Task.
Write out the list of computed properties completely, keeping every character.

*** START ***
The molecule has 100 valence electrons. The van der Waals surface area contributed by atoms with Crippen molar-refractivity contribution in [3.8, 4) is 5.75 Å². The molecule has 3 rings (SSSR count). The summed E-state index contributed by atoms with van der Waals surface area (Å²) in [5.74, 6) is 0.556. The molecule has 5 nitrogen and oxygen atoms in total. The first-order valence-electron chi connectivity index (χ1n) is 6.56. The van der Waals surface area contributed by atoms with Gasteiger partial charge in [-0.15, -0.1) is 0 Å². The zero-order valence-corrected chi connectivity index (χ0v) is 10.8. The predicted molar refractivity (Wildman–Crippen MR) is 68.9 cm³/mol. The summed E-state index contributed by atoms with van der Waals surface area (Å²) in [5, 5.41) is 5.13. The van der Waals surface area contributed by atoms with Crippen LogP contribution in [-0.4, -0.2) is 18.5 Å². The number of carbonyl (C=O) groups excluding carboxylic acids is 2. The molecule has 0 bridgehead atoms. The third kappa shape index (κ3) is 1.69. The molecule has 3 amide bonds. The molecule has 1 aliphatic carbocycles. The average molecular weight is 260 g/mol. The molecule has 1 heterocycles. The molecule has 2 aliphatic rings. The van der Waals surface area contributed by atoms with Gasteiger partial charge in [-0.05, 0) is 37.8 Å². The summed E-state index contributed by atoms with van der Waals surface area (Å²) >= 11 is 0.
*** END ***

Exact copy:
The molecule has 100 valence electrons. The van der Waals surface area contributed by atoms with Crippen molar-refractivity contribution in [3.8, 4) is 5.75 Å². The molecule has 3 rings (SSSR count). The summed E-state index contributed by atoms with van der Waals surface area (Å²) in [5.74, 6) is 0.556. The molecule has 5 nitrogen and oxygen atoms in total. The first-order valence-electron chi connectivity index (χ1n) is 6.56. The van der Waals surface area contributed by atoms with Gasteiger partial charge in [-0.15, -0.1) is 0 Å². The zero-order valence-corrected chi connectivity index (χ0v) is 10.8. The predicted molar refractivity (Wildman–Crippen MR) is 68.9 cm³/mol. The summed E-state index contributed by atoms with van der Waals surface area (Å²) in [5, 5.41) is 5.13. The van der Waals surface area contributed by atoms with Crippen LogP contribution in [-0.4, -0.2) is 18.5 Å². The number of carbonyl (C=O) groups excluding carboxylic acids is 2. The molecule has 0 bridgehead atoms. The third kappa shape index (κ3) is 1.69. The molecule has 3 amide bonds. The molecule has 1 aliphatic carbocycles. The average molecular weight is 260 g/mol. The molecule has 1 heterocycles. The molecule has 2 aliphatic rings. The van der Waals surface area contributed by atoms with Gasteiger partial charge in [-0.05, 0) is 37.8 Å². The summed E-state index contributed by atoms with van der Waals surface area (Å²) >= 11 is 0.